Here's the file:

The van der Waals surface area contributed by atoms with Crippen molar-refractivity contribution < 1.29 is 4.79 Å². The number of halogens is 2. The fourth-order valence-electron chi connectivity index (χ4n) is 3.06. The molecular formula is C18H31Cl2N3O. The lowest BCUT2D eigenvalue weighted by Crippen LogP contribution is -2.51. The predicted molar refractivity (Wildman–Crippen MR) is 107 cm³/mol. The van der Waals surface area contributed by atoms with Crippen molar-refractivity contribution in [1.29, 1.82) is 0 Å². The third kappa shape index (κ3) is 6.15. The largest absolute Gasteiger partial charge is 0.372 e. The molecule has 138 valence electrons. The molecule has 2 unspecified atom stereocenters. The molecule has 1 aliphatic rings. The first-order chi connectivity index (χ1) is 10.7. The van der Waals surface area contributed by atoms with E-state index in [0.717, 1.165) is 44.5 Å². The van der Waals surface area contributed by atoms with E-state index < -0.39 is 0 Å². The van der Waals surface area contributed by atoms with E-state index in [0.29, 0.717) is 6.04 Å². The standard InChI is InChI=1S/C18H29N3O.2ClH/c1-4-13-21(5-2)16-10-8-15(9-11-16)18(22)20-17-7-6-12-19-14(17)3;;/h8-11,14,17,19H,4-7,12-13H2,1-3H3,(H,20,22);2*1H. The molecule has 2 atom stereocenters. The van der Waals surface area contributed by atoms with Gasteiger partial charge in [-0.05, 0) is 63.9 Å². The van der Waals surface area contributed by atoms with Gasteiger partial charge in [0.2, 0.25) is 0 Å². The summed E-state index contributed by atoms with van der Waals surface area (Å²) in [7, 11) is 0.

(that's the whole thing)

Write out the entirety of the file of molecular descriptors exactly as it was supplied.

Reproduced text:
The van der Waals surface area contributed by atoms with Crippen molar-refractivity contribution < 1.29 is 4.79 Å². The number of halogens is 2. The fourth-order valence-electron chi connectivity index (χ4n) is 3.06. The molecular formula is C18H31Cl2N3O. The lowest BCUT2D eigenvalue weighted by Crippen LogP contribution is -2.51. The predicted molar refractivity (Wildman–Crippen MR) is 107 cm³/mol. The van der Waals surface area contributed by atoms with Crippen molar-refractivity contribution in [1.29, 1.82) is 0 Å². The third kappa shape index (κ3) is 6.15. The largest absolute Gasteiger partial charge is 0.372 e. The molecule has 138 valence electrons. The molecule has 2 unspecified atom stereocenters. The molecule has 1 aliphatic rings. The first-order chi connectivity index (χ1) is 10.7. The van der Waals surface area contributed by atoms with E-state index in [0.717, 1.165) is 44.5 Å². The van der Waals surface area contributed by atoms with E-state index < -0.39 is 0 Å². The van der Waals surface area contributed by atoms with E-state index in [0.29, 0.717) is 6.04 Å². The standard InChI is InChI=1S/C18H29N3O.2ClH/c1-4-13-21(5-2)16-10-8-15(9-11-16)18(22)20-17-7-6-12-19-14(17)3;;/h8-11,14,17,19H,4-7,12-13H2,1-3H3,(H,20,22);2*1H. The molecule has 2 atom stereocenters. The van der Waals surface area contributed by atoms with Gasteiger partial charge in [-0.05, 0) is 63.9 Å². The van der Waals surface area contributed by atoms with Gasteiger partial charge in [0.2, 0.25) is 0 Å². The summed E-state index contributed by atoms with van der Waals surface area (Å²) in [7, 11) is 0.